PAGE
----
ANSWER: It’s been a longheld dream of ours to localize the CAP into different languages, namely Arabic, French, Swahili, and Chinese among others. The biggest challenge has always been time. It takes a lot of time and effort to build the platforms, manage the content and then to assemble a team of translators and content creators who are as passionate about the subject as we are. This also requires money and, as a bootstrapped/self-funded initiative, we felt that it would be better for us to allocate the limited resources from our personal savings to focus on English-language content.

Back in the mid-2000s we opened a Weibo account and started to publish some of our editorial content on the popular Chinese platform Netease. Those two experiments didn’t last very long, though, and we decided to stop publishing in Chinese for two reasons:

  1. CENSORSHIP: China’s onerous content restrictions limit our ability to have the kind of open discussion that we feel is so important. Rather than censor ourselves, we would rather remain in control of our content. So, rather than produce a watered-down version of our content that can accommodate China’s strict censorship guidelines, we decided that we would instead work directly (human-to-human) to create customized content for the Chinese market. Case in point: the 2015 Reporting FOCAC website and the 2018 FOCAC Reporting Guides.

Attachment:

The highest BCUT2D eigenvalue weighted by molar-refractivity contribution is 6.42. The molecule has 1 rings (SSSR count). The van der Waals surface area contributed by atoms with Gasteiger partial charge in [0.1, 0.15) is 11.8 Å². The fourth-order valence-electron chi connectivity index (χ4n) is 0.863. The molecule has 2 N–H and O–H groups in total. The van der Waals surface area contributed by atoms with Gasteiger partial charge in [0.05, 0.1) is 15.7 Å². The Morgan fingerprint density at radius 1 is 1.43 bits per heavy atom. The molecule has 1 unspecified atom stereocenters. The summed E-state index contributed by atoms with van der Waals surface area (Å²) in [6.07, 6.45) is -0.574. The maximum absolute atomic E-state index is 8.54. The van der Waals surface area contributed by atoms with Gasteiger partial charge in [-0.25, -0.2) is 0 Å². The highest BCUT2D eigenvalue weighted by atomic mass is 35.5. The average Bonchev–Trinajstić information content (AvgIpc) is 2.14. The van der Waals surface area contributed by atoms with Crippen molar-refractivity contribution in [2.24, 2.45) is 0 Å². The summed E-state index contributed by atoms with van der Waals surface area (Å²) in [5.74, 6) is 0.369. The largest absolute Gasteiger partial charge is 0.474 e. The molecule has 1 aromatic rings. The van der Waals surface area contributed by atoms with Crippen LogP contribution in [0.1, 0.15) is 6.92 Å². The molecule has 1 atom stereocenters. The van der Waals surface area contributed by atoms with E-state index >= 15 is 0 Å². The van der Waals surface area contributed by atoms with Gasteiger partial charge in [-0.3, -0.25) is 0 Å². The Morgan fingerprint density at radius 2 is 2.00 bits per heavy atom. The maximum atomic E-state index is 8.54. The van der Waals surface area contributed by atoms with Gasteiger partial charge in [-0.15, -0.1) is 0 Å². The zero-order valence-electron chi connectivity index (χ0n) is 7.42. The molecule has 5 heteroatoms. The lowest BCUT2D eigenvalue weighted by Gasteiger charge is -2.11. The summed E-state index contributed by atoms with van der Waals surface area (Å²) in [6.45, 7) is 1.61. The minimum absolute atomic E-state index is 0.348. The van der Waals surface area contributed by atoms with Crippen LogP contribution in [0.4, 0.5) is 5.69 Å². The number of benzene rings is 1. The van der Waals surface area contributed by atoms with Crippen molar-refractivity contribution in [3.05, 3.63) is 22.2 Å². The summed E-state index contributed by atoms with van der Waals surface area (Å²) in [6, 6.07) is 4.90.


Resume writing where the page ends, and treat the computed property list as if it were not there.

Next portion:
2. SECURITY: It is well-established that the Chinese government is not as concerned about foreigners producing English-language content for an international audience. The moment, though, that the government believes that content is being directed at its own people, in their native language, and is not subject to the usual censorship regimen that standard Chinese content must undergo, then problems begin to arise. Therefore, even though Eric is fluent in written and spoken Mandarin, we felt that it would be prudent to avoid producing material in Chinese both for our own safety and for the people we work with inside China.

Question: Where can I find out more information about Eric and Cobus?

ANSWER: Cobus’ professional bio on the South African Institute of International Affairs website is a good place to start. More information is also available on his LinkedIn page.

The best place to find out more about Eric’s background and experience is on his LinkedIn page.

Want to know more? Just email us at or and we’d be happy to answer any further questions you may have.